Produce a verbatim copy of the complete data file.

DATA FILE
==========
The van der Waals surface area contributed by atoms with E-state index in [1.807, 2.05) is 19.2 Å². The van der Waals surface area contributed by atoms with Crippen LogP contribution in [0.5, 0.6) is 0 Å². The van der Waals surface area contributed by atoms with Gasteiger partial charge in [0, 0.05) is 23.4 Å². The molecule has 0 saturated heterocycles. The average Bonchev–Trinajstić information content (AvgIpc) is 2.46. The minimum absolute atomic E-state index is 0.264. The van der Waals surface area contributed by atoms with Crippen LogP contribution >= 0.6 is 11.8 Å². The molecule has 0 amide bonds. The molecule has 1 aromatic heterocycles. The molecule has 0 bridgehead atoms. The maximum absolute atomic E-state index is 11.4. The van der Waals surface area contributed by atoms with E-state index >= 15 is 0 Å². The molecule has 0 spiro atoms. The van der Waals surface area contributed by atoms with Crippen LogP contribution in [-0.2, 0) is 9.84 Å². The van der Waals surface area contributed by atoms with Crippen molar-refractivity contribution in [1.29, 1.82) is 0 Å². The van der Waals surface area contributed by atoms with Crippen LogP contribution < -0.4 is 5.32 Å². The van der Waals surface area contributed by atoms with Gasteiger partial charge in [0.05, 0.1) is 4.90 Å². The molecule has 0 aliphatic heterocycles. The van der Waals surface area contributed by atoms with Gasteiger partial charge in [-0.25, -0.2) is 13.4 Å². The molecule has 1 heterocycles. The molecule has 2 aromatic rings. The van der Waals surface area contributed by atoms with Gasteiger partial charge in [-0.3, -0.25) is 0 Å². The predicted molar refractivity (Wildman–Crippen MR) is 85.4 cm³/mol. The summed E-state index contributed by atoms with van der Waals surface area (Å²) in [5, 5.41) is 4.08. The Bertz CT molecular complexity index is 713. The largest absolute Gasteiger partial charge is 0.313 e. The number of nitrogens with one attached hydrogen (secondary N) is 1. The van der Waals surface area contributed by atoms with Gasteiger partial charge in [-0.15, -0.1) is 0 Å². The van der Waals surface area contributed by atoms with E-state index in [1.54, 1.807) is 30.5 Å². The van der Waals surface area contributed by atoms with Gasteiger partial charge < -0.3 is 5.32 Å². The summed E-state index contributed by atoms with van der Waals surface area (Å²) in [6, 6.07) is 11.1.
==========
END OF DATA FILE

The van der Waals surface area contributed by atoms with E-state index in [1.807, 2.05) is 19.2 Å². The van der Waals surface area contributed by atoms with Crippen LogP contribution in [0.5, 0.6) is 0 Å². The van der Waals surface area contributed by atoms with Gasteiger partial charge in [0, 0.05) is 23.4 Å². The molecule has 0 saturated heterocycles. The average Bonchev–Trinajstić information content (AvgIpc) is 2.46. The minimum absolute atomic E-state index is 0.264. The van der Waals surface area contributed by atoms with Crippen LogP contribution >= 0.6 is 11.8 Å². The molecule has 0 amide bonds. The molecule has 1 aromatic heterocycles. The molecule has 0 bridgehead atoms. The maximum absolute atomic E-state index is 11.4. The van der Waals surface area contributed by atoms with E-state index >= 15 is 0 Å². The molecule has 0 spiro atoms. The van der Waals surface area contributed by atoms with Crippen LogP contribution in [-0.2, 0) is 9.84 Å². The van der Waals surface area contributed by atoms with Crippen molar-refractivity contribution in [1.29, 1.82) is 0 Å². The van der Waals surface area contributed by atoms with Crippen LogP contribution < -0.4 is 5.32 Å². The van der Waals surface area contributed by atoms with Gasteiger partial charge in [0.05, 0.1) is 4.90 Å². The molecule has 0 aliphatic heterocycles. The van der Waals surface area contributed by atoms with Gasteiger partial charge in [-0.25, -0.2) is 13.4 Å². The molecule has 1 heterocycles. The molecule has 2 aromatic rings. The van der Waals surface area contributed by atoms with Gasteiger partial charge in [-0.3, -0.25) is 0 Å². The predicted molar refractivity (Wildman–Crippen MR) is 85.4 cm³/mol. The summed E-state index contributed by atoms with van der Waals surface area (Å²) in [5, 5.41) is 4.08. The Bertz CT molecular complexity index is 713. The largest absolute Gasteiger partial charge is 0.313 e. The number of nitrogens with one attached hydrogen (secondary N) is 1. The van der Waals surface area contributed by atoms with Gasteiger partial charge in [-0.15, -0.1) is 0 Å². The van der Waals surface area contributed by atoms with E-state index in [1.54, 1.807) is 30.5 Å². The van der Waals surface area contributed by atoms with Gasteiger partial charge < -0.3 is 5.32 Å². The summed E-state index contributed by atoms with van der Waals surface area (Å²) in [6, 6.07) is 11.1.